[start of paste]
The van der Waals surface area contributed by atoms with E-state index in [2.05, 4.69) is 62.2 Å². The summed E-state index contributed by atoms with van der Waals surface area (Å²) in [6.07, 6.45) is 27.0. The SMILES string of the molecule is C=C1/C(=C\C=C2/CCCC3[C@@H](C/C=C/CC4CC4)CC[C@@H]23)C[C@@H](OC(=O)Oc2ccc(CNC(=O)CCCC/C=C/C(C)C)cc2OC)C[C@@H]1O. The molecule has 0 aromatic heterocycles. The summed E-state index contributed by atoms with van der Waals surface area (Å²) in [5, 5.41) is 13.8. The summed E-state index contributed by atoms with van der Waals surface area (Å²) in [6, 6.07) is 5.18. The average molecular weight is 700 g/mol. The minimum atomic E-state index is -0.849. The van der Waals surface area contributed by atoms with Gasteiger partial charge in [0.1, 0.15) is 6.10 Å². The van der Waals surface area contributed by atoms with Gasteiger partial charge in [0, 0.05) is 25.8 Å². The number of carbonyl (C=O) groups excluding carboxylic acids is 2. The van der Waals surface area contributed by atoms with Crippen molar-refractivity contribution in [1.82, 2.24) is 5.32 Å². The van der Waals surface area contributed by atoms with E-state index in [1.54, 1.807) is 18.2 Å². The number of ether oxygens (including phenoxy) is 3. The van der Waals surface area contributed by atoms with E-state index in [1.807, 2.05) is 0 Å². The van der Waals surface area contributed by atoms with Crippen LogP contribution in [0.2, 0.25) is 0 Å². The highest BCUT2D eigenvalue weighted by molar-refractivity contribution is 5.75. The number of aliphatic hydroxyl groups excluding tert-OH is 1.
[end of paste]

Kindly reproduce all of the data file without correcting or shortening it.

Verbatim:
The van der Waals surface area contributed by atoms with E-state index in [2.05, 4.69) is 62.2 Å². The summed E-state index contributed by atoms with van der Waals surface area (Å²) in [6.07, 6.45) is 27.0. The SMILES string of the molecule is C=C1/C(=C\C=C2/CCCC3[C@@H](C/C=C/CC4CC4)CC[C@@H]23)C[C@@H](OC(=O)Oc2ccc(CNC(=O)CCCC/C=C/C(C)C)cc2OC)C[C@@H]1O. The molecule has 0 aromatic heterocycles. The summed E-state index contributed by atoms with van der Waals surface area (Å²) in [5, 5.41) is 13.8. The summed E-state index contributed by atoms with van der Waals surface area (Å²) in [6, 6.07) is 5.18. The average molecular weight is 700 g/mol. The minimum atomic E-state index is -0.849. The van der Waals surface area contributed by atoms with Gasteiger partial charge in [0.1, 0.15) is 6.10 Å². The van der Waals surface area contributed by atoms with Gasteiger partial charge in [0, 0.05) is 25.8 Å². The number of carbonyl (C=O) groups excluding carboxylic acids is 2. The van der Waals surface area contributed by atoms with Crippen molar-refractivity contribution in [1.82, 2.24) is 5.32 Å². The van der Waals surface area contributed by atoms with E-state index in [1.54, 1.807) is 18.2 Å². The number of ether oxygens (including phenoxy) is 3. The van der Waals surface area contributed by atoms with E-state index in [1.807, 2.05) is 0 Å². The van der Waals surface area contributed by atoms with Crippen LogP contribution in [0.2, 0.25) is 0 Å². The highest BCUT2D eigenvalue weighted by molar-refractivity contribution is 5.75. The number of aliphatic hydroxyl groups excluding tert-OH is 1.